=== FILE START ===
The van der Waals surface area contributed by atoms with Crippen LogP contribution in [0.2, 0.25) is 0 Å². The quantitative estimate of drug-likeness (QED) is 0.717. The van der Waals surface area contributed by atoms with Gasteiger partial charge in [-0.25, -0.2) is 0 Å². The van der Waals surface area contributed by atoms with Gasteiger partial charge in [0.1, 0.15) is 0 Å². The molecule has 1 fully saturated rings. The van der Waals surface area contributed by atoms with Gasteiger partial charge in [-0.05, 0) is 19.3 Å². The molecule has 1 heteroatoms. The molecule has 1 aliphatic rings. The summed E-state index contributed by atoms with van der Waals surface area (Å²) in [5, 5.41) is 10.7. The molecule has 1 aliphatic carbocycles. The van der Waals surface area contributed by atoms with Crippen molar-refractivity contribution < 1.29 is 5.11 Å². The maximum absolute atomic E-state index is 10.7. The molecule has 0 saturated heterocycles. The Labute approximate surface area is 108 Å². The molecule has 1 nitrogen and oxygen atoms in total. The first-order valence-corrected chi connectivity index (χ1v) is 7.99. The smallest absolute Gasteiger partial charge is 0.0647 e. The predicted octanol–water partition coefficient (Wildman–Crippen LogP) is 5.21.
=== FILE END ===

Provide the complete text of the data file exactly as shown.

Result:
The van der Waals surface area contributed by atoms with Crippen LogP contribution in [0.2, 0.25) is 0 Å². The quantitative estimate of drug-likeness (QED) is 0.717. The van der Waals surface area contributed by atoms with Gasteiger partial charge in [-0.25, -0.2) is 0 Å². The van der Waals surface area contributed by atoms with Gasteiger partial charge in [0.1, 0.15) is 0 Å². The molecule has 1 fully saturated rings. The van der Waals surface area contributed by atoms with Gasteiger partial charge in [-0.05, 0) is 19.3 Å². The molecule has 1 heteroatoms. The molecule has 1 aliphatic rings. The summed E-state index contributed by atoms with van der Waals surface area (Å²) in [5, 5.41) is 10.7. The molecule has 1 aliphatic carbocycles. The van der Waals surface area contributed by atoms with Crippen molar-refractivity contribution < 1.29 is 5.11 Å². The maximum absolute atomic E-state index is 10.7. The molecule has 0 saturated heterocycles. The Labute approximate surface area is 108 Å². The molecule has 1 nitrogen and oxygen atoms in total. The first-order valence-corrected chi connectivity index (χ1v) is 7.99. The smallest absolute Gasteiger partial charge is 0.0647 e. The predicted octanol–water partition coefficient (Wildman–Crippen LogP) is 5.21.